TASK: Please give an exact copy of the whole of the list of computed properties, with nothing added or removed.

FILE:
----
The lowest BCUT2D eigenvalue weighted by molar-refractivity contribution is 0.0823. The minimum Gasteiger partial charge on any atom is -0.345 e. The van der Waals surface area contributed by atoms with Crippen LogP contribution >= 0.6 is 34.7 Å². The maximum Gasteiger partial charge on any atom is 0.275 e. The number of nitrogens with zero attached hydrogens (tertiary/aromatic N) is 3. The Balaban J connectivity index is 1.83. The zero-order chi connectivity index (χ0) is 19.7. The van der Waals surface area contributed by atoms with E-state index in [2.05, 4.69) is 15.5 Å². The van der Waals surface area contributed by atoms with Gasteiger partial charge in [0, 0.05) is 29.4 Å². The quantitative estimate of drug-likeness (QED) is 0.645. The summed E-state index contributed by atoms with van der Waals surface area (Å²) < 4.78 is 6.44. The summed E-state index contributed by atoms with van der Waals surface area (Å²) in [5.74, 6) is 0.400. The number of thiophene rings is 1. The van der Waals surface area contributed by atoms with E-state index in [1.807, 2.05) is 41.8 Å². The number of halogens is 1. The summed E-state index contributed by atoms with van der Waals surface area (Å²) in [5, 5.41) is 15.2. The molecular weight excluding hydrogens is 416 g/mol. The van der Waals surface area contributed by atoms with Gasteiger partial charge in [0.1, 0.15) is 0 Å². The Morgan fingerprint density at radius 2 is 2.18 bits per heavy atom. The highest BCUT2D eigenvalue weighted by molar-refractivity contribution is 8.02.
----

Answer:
The lowest BCUT2D eigenvalue weighted by molar-refractivity contribution is 0.0823. The minimum Gasteiger partial charge on any atom is -0.345 e. The van der Waals surface area contributed by atoms with Crippen LogP contribution >= 0.6 is 34.7 Å². The maximum Gasteiger partial charge on any atom is 0.275 e. The number of nitrogens with zero attached hydrogens (tertiary/aromatic N) is 3. The Balaban J connectivity index is 1.83. The zero-order chi connectivity index (χ0) is 19.7. The van der Waals surface area contributed by atoms with E-state index in [2.05, 4.69) is 15.5 Å². The van der Waals surface area contributed by atoms with Gasteiger partial charge in [0, 0.05) is 29.4 Å². The quantitative estimate of drug-likeness (QED) is 0.645. The summed E-state index contributed by atoms with van der Waals surface area (Å²) < 4.78 is 6.44. The summed E-state index contributed by atoms with van der Waals surface area (Å²) in [5.74, 6) is 0.400. The number of thiophene rings is 1. The van der Waals surface area contributed by atoms with E-state index in [1.807, 2.05) is 41.8 Å². The number of halogens is 1. The summed E-state index contributed by atoms with van der Waals surface area (Å²) in [5, 5.41) is 15.2. The molecular weight excluding hydrogens is 416 g/mol. The van der Waals surface area contributed by atoms with Gasteiger partial charge in [0.1, 0.15) is 0 Å². The Morgan fingerprint density at radius 2 is 2.18 bits per heavy atom. The highest BCUT2D eigenvalue weighted by molar-refractivity contribution is 8.02.